Don't know and don't care to imbibe any either.

      April 5, 2012 at 3:26 pm |
  14. Real Truth

    The way Trayvon attacked Zimmerman is why the punk is dead, good riddance to bad news. This california woman was killed by her family guaranteed. it was not racially motivated except by her racist family tryin to pin their murder on "made up racists" with their BS note.

    April 5, 2012 at 2:13 pm |
  15. Bhicks

    Put it back in the deck.

    April 5, 2012 at 2:13 pm |
  16. agent001

    A Christian Nun wearing her "hoodie" or the head cover is revered, which is also dictated by religion. Why the double standard against the Muslims wearing their hijab.

    April 5, 2012 at 2:12 pm |
    • seyedibar

      no double standard, just one standard: wearing things on your head because an invisible being told you to do can make you the object of ridicule and derision.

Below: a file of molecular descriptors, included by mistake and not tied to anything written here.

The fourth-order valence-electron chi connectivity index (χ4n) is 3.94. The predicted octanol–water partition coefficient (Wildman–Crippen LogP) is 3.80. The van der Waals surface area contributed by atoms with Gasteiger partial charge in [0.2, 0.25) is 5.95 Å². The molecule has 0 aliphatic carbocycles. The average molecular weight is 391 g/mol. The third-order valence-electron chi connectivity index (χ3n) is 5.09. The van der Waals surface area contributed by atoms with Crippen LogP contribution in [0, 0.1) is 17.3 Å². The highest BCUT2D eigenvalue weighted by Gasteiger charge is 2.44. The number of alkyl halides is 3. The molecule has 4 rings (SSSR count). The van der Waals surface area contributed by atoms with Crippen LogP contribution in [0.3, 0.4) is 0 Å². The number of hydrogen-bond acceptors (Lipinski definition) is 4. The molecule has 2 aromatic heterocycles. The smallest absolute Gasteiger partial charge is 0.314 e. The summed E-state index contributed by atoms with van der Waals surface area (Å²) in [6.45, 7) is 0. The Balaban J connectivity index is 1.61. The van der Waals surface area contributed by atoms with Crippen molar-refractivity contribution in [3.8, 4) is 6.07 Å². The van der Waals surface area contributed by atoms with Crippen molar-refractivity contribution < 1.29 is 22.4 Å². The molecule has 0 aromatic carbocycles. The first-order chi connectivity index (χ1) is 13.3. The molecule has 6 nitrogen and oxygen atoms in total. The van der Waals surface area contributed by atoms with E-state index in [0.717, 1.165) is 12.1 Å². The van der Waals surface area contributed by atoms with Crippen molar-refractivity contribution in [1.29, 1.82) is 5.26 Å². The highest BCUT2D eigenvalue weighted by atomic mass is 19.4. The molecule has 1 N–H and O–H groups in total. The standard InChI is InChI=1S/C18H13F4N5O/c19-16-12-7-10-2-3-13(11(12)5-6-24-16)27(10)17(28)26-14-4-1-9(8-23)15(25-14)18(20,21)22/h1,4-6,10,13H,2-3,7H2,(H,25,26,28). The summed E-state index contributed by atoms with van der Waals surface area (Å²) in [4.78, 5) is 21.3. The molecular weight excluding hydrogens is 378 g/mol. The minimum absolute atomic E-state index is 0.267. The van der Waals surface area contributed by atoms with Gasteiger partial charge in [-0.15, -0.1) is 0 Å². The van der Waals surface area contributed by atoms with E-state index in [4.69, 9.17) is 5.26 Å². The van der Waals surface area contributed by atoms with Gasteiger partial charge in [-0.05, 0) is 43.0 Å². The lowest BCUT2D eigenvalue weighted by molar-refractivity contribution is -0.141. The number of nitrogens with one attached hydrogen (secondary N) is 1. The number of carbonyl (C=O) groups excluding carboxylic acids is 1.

April 5, 2012 at 5:06 pm |
    • clamp

      First, most of the nuns nowadays do not wear scarfs, second, it is a miniscule number and at any time they can decide not to, scarfs in Muslim women is a cultural mandate, not an option. Now, why men do not wear scarfs, by the way?

      April 5, 2012 at 5:29 pm |
  17. Mony

    I live in this area, according to recent reports she was most likly killed by her daughter or husband who set this up to
    look like a hate crime.

    April 5, 2012 at 2:12 pm |
  18. Patrick

    Sharia law ring a bell. The laws of the United Sates are far from perfect and there are hundreds of idiots out there that can not be controlled. Maybe a womans rights are better in an Arab Country. NOT. Why is it we have not heard about a fifty year old white old man is on life support after a near fatal beating. Police have arrested two black teens. The attack occurred near the community where the Trayvon Martin self-defense shooting took place. Is it because it was a white person beaten by two misguided black teens who, under the distress of racial profiling and prejudice, decided to take their anger out on a defenseless, innocent white man??

    April 5, 2012 at 2:12 pm |